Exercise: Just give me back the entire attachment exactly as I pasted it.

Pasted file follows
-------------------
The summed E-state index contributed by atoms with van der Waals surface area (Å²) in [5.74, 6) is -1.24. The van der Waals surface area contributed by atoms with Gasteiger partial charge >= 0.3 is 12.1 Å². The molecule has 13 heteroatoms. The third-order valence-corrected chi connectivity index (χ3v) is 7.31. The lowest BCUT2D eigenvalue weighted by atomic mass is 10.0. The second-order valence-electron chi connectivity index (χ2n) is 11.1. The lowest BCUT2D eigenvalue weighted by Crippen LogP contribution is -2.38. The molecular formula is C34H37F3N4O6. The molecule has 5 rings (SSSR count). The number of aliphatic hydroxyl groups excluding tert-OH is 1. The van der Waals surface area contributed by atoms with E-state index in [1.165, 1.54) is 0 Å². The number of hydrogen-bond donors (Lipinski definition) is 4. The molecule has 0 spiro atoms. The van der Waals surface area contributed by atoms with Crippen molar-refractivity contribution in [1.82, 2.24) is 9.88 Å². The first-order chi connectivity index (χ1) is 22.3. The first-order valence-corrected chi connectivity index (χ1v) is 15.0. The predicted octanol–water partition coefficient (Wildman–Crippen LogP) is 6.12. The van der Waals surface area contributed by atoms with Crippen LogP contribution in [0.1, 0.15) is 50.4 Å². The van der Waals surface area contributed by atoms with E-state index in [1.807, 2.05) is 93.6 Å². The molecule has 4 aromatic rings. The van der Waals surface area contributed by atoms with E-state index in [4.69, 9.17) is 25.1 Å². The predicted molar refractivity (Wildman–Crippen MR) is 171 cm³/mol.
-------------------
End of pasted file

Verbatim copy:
The summed E-state index contributed by atoms with van der Waals surface area (Å²) in [5.74, 6) is -1.24. The van der Waals surface area contributed by atoms with Gasteiger partial charge >= 0.3 is 12.1 Å². The molecule has 13 heteroatoms. The third-order valence-corrected chi connectivity index (χ3v) is 7.31. The lowest BCUT2D eigenvalue weighted by atomic mass is 10.0. The second-order valence-electron chi connectivity index (χ2n) is 11.1. The lowest BCUT2D eigenvalue weighted by Crippen LogP contribution is -2.38. The molecular formula is C34H37F3N4O6. The molecule has 5 rings (SSSR count). The number of aliphatic hydroxyl groups excluding tert-OH is 1. The van der Waals surface area contributed by atoms with E-state index in [1.165, 1.54) is 0 Å². The number of hydrogen-bond donors (Lipinski definition) is 4. The molecule has 0 spiro atoms. The van der Waals surface area contributed by atoms with Crippen molar-refractivity contribution in [1.82, 2.24) is 9.88 Å². The first-order chi connectivity index (χ1) is 22.3. The first-order valence-corrected chi connectivity index (χ1v) is 15.0. The predicted octanol–water partition coefficient (Wildman–Crippen LogP) is 6.12. The van der Waals surface area contributed by atoms with Crippen LogP contribution in [0.1, 0.15) is 50.4 Å². The van der Waals surface area contributed by atoms with E-state index in [1.807, 2.05) is 93.6 Å². The molecule has 4 aromatic rings. The van der Waals surface area contributed by atoms with E-state index in [4.69, 9.17) is 25.1 Å². The predicted molar refractivity (Wildman–Crippen MR) is 171 cm³/mol.